The 115th Peking University Medical Humanities Forum: Adalberto Noyola: Water Resources and Wastewater Management in Mexico: Environmental and Health Issues

Prof. Adalberto Noyola, Director of the Center of Mexican Studies of National Autonomous University of Mexico in China, was invited to deliver a lecture--“Water Resources and Wastewater Management in Mexico: Environmental and Health Issues” at the School of Medical Humanities, Peking University.Prof. Noyola is an environmental engineer with a PhD from INSA-Toulouse, France, a senior researcher and former Head of the Institute of Engineering at UNAM. The lecture was chaired by Associate Professor Su Jingjing (School of Health Humanities, Peking University), and Professor Zhang Daqing (School of Health Humanities, Peking University) was invited as the commentator.

This lecture consists of five parts: “The Sustainable Development Goals (SDGs): The Objective 6” “The Water and Sanitation Sector in Mexico” “Bottled Water” “Diagnostic Elements for Latin America” “Actions and Conclusions”. To start with, Prof. Noyola mentioned the six targets of the sustainable development, and introduced the burden of underdevelopment.


The Water and Sanitation Sector in Mexico

This section is the focus of Prof. Noyola’s lecture. With detailed data, he pointed out that the water and sanitation services in Latin America still lag behind. After that, he focused on the availability of water in Mexico. By showing the chart of “regional contrast between development and water availability”, Prof. Noyola emphasized that there is a significant regional imbalance between Mexico’s development and water resources. Moreover, the average natural availability of water resources is decreasing year by year. In addition, there are also some problems with the use and management of water resources in Mexico. But in fact, focusing on water and sanitation issues is a preventive investment to preserve health. It is imperative to alleviate the lack of water and sewer service in Mexico. Furthermore, Prof. Noyola listed some specific actions to solve the limited water and sanitation services in the urban and the rural areas of Mexico. He also introduced the potable water plants and wastewater treatment coverage in Mexico. In addition, Prof. Noyola stressed the impact of water supply on the infant mortality rate from diarrheal diseases.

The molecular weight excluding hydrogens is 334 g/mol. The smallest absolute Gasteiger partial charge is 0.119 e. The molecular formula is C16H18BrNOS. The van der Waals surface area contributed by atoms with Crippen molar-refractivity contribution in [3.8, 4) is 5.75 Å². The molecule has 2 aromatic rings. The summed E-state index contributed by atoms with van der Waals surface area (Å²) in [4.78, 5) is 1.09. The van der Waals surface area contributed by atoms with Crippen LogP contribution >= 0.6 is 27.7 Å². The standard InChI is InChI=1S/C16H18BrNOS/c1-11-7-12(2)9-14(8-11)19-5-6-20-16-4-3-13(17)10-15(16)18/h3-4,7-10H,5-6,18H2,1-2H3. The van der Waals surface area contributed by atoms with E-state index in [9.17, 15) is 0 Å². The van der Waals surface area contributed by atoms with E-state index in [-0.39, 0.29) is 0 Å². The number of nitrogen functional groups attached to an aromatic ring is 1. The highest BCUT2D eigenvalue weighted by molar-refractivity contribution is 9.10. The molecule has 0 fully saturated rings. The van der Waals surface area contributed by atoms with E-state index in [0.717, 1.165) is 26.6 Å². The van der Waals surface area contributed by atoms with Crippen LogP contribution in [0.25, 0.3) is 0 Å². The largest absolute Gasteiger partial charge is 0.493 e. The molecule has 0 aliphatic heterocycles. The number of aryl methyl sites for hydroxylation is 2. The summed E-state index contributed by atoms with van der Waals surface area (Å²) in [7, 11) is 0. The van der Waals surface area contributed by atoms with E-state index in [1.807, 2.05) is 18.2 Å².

Bottled Water

The deficiencies in quality and quantity of the water service make users distrust the quality of the water supplied by the municipal supply system. Mexico has become the world’s largest consumer of bottled water per capita. The equipment for water purification has become the choice of some families, and the market is growing. However, due to unequal economic development in Mexico, there is a lower household budget to cover the need for drinking water and food preparation among poor residents. Additionally, the presence of PET bottles in the environment may be considered out of control, which has brought a heavy environmental burden.


Diagnostic Elements for Latin America

Prof. Noyola pointed out that the deficiencies in health, food, education and security faced by a broad stratum of society are aggravated by population growth, particularly in urban areas, and the limited opportunities to increase the income levels of the poorest social classes. Public policies adopted in the region have focused on improving coverage rates rather than on the quality of service. As a result, drinking water and the sanitation services have not been supplied at the rate required to ensure the protection of public health and the preservation of the environment and natural resources. Therefore, the lack of sanitation services would lead to some environmental and public health problems, representing a real exposure to risks of illness and death for a significant number of inhabitants in Mexico, particularly the poorest and children.


Actions and Conclusions

Based on the above-mentioned content, the speaker proposed some suggestions and provided a summary. Prof. Noyola pointed out that some actions and conclusions should be proposed in order to meet and exceed the SDGs, and overcome the enormous challenge facing Mexico and Latin America in the water sector. For example, it is necessary to carry out institutional reforms; develop technical and managerial capacities; promote the participation of society in decision-making processes and in the governance of the resource; develop in the households a culture of care and appreciation of water, as a scarce commodity. Prof. Noyola also proposed the strategies for the urban environment, which included promoting a different resource management based on managing demand and not on increasing supply; advocating the rational use of water resources, modifying the consumption patterns that are currently in place and so froth.


Finally, a heated discussion on the issues of “the important issues in the history of medicine” “the consumption of bottled water and environmental problems” “the consumption of Coca Cola in Mexico” “the recycling of plastic waste” “the desalination of sea water” and “the use of water purification equipment” was carried out among teachers and students.

This lecture was funded by the Chinese National Social Science Foundation Major Project of the “Contemporary Historiography and Database Construction of Epidemics” (20&ZD224).


Yang Wenjun, Su Jingjing

School of Health Humanities